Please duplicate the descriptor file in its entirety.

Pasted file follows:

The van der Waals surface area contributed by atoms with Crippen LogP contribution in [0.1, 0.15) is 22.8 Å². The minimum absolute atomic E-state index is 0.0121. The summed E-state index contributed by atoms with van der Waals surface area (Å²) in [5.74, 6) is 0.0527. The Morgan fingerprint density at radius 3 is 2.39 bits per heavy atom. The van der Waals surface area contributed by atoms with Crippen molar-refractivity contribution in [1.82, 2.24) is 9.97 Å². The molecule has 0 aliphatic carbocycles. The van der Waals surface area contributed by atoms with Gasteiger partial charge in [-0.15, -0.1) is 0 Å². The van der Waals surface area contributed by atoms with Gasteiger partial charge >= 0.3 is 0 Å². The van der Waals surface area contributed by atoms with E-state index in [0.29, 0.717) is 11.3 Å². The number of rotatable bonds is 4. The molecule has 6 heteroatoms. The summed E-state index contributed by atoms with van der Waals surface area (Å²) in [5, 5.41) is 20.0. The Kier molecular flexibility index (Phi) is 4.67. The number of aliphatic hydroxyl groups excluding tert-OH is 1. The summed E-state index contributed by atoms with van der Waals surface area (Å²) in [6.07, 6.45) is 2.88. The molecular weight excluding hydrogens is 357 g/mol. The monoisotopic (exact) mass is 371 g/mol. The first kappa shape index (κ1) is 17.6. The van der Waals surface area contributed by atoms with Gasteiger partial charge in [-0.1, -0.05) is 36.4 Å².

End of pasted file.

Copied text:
The van der Waals surface area contributed by atoms with Crippen LogP contribution in [0.1, 0.15) is 22.8 Å². The minimum absolute atomic E-state index is 0.0121. The summed E-state index contributed by atoms with van der Waals surface area (Å²) in [5.74, 6) is 0.0527. The Morgan fingerprint density at radius 3 is 2.39 bits per heavy atom. The van der Waals surface area contributed by atoms with Crippen molar-refractivity contribution in [1.82, 2.24) is 9.97 Å². The molecule has 0 aliphatic carbocycles. The van der Waals surface area contributed by atoms with Gasteiger partial charge in [-0.15, -0.1) is 0 Å². The van der Waals surface area contributed by atoms with Gasteiger partial charge >= 0.3 is 0 Å². The van der Waals surface area contributed by atoms with E-state index in [0.29, 0.717) is 11.3 Å². The number of rotatable bonds is 4. The molecule has 6 heteroatoms. The summed E-state index contributed by atoms with van der Waals surface area (Å²) in [5, 5.41) is 20.0. The Kier molecular flexibility index (Phi) is 4.67. The number of aliphatic hydroxyl groups excluding tert-OH is 1. The summed E-state index contributed by atoms with van der Waals surface area (Å²) in [6.07, 6.45) is 2.88. The molecular weight excluding hydrogens is 357 g/mol. The monoisotopic (exact) mass is 371 g/mol. The first kappa shape index (κ1) is 17.6. The van der Waals surface area contributed by atoms with Gasteiger partial charge in [-0.1, -0.05) is 36.4 Å².